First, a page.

“Journalists (and journalism) must acknowledge, humbly and publicly, that what we do is far more subjective and far less detached than the aura of objectivity implies – and the public wants to believe. If we stop claiming to be mere objective observers, it will not end the charges of bias but will allow us to defend what we do from a more realistic, less hypocritical position.”

This discussion continues today in CJR’s coverage, most recently in the May/June issue, in which the publication explored mainstream journalism’s inability to report well (or even at all) on issues regarding class. The author concludes one of the reasons for the problems in that “Our devotion to the ideal of objectivity produces too many stories that are so concerned with ‘balance’ that they end up saying very little.”

Former journalist David T. Z. Mindich also recently published a book titled “Just the Facts: How Objectivity Came to Define American Journalism,” that seeks to explore the roots of objectivity’s rise to prominence in the field. He documents the evolution of the various aspects of objectivity, from the inverted pyramid style of writing to the ideal of non-partisanship.

Perhaps his most shocking point is that this journalistic ideal of “balance” is a hopelessly flawed one. He cites coverage of slave lynching in the late 19th century, documenting journalist’s propensity for giving credence to white’s claims that almost all lynchings were retaliation for black men’s sexual aggression towards white women, without investigating if this was really true. It wasn’t.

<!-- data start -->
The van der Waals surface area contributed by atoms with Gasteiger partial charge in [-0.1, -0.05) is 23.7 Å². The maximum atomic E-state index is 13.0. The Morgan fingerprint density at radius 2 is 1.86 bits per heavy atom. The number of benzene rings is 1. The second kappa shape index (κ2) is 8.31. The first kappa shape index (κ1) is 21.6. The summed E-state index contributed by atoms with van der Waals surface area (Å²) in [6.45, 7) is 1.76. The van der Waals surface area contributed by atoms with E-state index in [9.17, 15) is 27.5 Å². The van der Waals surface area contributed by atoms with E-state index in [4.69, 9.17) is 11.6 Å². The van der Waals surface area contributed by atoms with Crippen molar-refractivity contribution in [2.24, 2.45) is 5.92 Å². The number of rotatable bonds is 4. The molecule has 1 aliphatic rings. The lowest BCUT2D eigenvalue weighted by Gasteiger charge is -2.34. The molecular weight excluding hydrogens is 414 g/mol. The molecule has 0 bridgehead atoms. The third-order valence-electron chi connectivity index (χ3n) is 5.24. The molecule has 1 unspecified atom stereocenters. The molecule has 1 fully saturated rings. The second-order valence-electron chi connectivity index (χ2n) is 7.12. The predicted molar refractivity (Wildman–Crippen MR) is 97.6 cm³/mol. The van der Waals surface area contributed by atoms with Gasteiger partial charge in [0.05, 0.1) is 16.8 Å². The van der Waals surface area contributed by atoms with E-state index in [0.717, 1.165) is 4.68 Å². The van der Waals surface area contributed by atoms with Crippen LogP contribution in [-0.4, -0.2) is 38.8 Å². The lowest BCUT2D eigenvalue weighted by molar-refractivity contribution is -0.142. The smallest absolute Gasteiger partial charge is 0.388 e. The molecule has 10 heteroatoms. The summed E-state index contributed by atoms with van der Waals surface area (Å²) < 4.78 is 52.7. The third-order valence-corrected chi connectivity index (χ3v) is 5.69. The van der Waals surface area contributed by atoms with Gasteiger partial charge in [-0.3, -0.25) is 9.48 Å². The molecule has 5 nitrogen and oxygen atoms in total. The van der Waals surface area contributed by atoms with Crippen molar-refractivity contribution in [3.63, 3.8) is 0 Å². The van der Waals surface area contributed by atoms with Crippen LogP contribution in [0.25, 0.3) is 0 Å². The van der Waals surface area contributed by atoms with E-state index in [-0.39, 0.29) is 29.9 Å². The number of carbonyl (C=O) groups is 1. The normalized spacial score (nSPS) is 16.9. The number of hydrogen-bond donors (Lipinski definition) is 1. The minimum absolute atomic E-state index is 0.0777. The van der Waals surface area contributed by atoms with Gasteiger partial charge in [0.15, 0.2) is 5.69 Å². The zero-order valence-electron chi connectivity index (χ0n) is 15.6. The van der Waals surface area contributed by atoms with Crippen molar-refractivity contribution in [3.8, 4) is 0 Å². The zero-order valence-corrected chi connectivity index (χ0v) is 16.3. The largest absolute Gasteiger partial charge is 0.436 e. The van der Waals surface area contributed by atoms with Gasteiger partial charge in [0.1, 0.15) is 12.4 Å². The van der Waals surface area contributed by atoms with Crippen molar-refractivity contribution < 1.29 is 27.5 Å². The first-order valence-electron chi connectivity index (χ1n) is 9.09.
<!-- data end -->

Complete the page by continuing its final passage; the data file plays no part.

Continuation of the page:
Mindich concludes, “In the case of lynching, ‘objectivity’ failed the truth. All the ‘objective’ reporters and all the ‘objective’ methods could not put together a reasonable understanding of lynching. That truth lay outside the rhetoric of ‘objectivity.'” Might not the same be said of journalism’s now increasingly apparent bungling of the lead-up to the war in Iraq?

Obviously, questioning objectivity opens an enormous can of worms, presenting a host of problems that could provide a library’s worth of subject matter. But I think it is a can that should be opened and dealt with, because it is a far more honest way of approaching journalism than the current half-hearted song and dance so many reporters have to engage in. Official A said this, but official B said this, they report, even though it’s painfully obvious to the journalist that Official A is lying. But the writer can’t say anything, and I think readers are growing increasingly frustrated by this, evidenced by the increasing number of media consumers who go to blogs and websites for their news instead of newspapers.

Objectivity is a quality the San Francisco Chronicle demands of its employees. However, I believe in many ways this request is disingenuous. Objectivity is an amorphous term, open to a variety of interpretations. As with many such terms, such as patriotism or loyalty, it can be used by those employing it to justify and mask their own agenda.

In the case of the Chronicle’s recent suspension of Pates, I believe the paper is using objectivity as a means of furthering the Hearst Corporation’s own conservative agenda. By claiming that Pates’ minor contribution is deserving of suspension, but Hearst’s donation over the past three election years of $30,000 to Republican candidates and committees is not worth a mention, the paper is selectively employing the term, and hiding behind it to avoid accountability for its bias.

News publications should recognize their employees come to their jobs with a wide array of life experiences and biases. They should allow them to act upon their beliefs, be it by donating to candidates, attending protests, or engaging in any sort of political endeavor, especially if the publication’s owners already do so. Journalists are human, and they should be recognized as such.

By doing so, publications would not only be finally admitting the impossibility of complete objectivity, they would allow their writers to explore subjects with the deep knowledge and perspectives on certain issues they possess. Readers would be provided a variety of perspectives, rather than just an objective one, leading to a profound improvement in a publication’s ability to achieve what is journalism’s primary goal; to present a full, rich depiction of the world we live in.

Filed under: Archive